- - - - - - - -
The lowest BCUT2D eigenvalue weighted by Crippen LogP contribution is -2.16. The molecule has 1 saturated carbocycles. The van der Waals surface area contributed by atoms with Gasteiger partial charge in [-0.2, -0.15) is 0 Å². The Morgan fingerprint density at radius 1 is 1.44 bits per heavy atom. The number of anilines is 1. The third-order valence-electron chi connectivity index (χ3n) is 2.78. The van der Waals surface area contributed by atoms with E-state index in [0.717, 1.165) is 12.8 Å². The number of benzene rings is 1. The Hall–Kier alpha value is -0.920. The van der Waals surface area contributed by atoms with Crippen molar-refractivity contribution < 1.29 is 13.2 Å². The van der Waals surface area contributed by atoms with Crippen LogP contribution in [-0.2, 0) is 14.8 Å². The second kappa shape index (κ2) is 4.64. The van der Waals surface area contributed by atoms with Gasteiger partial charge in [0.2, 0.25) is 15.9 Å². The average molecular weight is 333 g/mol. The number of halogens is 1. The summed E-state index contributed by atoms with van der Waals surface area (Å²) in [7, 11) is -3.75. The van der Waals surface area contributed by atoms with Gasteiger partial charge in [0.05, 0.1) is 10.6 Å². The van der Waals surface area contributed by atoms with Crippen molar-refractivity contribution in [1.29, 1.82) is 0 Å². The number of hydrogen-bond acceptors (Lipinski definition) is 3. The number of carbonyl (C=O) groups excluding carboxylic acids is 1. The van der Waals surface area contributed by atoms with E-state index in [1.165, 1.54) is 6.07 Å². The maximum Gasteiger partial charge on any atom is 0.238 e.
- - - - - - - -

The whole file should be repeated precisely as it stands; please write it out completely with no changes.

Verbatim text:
The lowest BCUT2D eigenvalue weighted by Crippen LogP contribution is -2.16. The molecule has 1 saturated carbocycles. The van der Waals surface area contributed by atoms with Gasteiger partial charge in [-0.2, -0.15) is 0 Å². The Morgan fingerprint density at radius 1 is 1.44 bits per heavy atom. The number of anilines is 1. The third-order valence-electron chi connectivity index (χ3n) is 2.78. The van der Waals surface area contributed by atoms with E-state index in [0.717, 1.165) is 12.8 Å². The number of benzene rings is 1. The Hall–Kier alpha value is -0.920. The van der Waals surface area contributed by atoms with Crippen molar-refractivity contribution < 1.29 is 13.2 Å². The van der Waals surface area contributed by atoms with Crippen LogP contribution in [-0.2, 0) is 14.8 Å². The second kappa shape index (κ2) is 4.64. The van der Waals surface area contributed by atoms with Gasteiger partial charge in [0.2, 0.25) is 15.9 Å². The average molecular weight is 333 g/mol. The number of halogens is 1. The summed E-state index contributed by atoms with van der Waals surface area (Å²) in [7, 11) is -3.75. The van der Waals surface area contributed by atoms with Gasteiger partial charge in [0.05, 0.1) is 10.6 Å². The van der Waals surface area contributed by atoms with Crippen molar-refractivity contribution in [1.29, 1.82) is 0 Å². The number of hydrogen-bond acceptors (Lipinski definition) is 3. The number of carbonyl (C=O) groups excluding carboxylic acids is 1. The van der Waals surface area contributed by atoms with E-state index in [1.165, 1.54) is 6.07 Å². The maximum Gasteiger partial charge on any atom is 0.238 e.